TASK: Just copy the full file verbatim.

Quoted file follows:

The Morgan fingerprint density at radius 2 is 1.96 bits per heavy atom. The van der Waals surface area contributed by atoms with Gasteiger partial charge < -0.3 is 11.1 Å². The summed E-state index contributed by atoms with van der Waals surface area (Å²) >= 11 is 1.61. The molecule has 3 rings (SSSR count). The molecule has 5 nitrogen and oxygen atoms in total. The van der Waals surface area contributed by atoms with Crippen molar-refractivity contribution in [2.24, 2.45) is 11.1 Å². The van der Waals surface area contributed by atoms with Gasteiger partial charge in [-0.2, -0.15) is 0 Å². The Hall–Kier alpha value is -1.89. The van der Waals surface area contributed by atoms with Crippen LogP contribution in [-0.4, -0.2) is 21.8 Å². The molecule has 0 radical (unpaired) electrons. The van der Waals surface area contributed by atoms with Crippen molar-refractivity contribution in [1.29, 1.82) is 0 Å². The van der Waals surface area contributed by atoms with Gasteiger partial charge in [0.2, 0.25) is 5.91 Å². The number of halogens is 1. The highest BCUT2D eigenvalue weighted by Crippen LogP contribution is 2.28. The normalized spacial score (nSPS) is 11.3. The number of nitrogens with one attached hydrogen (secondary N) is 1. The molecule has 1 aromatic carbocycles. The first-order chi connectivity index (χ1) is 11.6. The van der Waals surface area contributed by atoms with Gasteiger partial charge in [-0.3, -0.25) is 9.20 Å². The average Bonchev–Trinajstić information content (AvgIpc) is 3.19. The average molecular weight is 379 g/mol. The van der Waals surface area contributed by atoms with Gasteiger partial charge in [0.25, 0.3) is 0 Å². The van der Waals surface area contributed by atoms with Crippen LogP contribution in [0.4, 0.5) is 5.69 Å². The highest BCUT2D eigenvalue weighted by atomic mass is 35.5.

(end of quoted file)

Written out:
The Morgan fingerprint density at radius 2 is 1.96 bits per heavy atom. The van der Waals surface area contributed by atoms with Gasteiger partial charge < -0.3 is 11.1 Å². The summed E-state index contributed by atoms with van der Waals surface area (Å²) >= 11 is 1.61. The molecule has 3 rings (SSSR count). The molecule has 5 nitrogen and oxygen atoms in total. The van der Waals surface area contributed by atoms with Crippen molar-refractivity contribution in [2.24, 2.45) is 11.1 Å². The van der Waals surface area contributed by atoms with Gasteiger partial charge in [-0.2, -0.15) is 0 Å². The Hall–Kier alpha value is -1.89. The van der Waals surface area contributed by atoms with Crippen LogP contribution in [-0.4, -0.2) is 21.8 Å². The molecule has 0 radical (unpaired) electrons. The van der Waals surface area contributed by atoms with Crippen molar-refractivity contribution in [1.29, 1.82) is 0 Å². The van der Waals surface area contributed by atoms with Gasteiger partial charge in [0.2, 0.25) is 5.91 Å². The number of halogens is 1. The highest BCUT2D eigenvalue weighted by Crippen LogP contribution is 2.28. The normalized spacial score (nSPS) is 11.3. The number of nitrogens with one attached hydrogen (secondary N) is 1. The molecule has 1 aromatic carbocycles. The first-order chi connectivity index (χ1) is 11.6. The van der Waals surface area contributed by atoms with Gasteiger partial charge in [-0.3, -0.25) is 9.20 Å². The average Bonchev–Trinajstić information content (AvgIpc) is 3.19. The average molecular weight is 379 g/mol. The van der Waals surface area contributed by atoms with Gasteiger partial charge in [0.25, 0.3) is 0 Å². The van der Waals surface area contributed by atoms with Crippen LogP contribution in [0.4, 0.5) is 5.69 Å². The highest BCUT2D eigenvalue weighted by atomic mass is 35.5.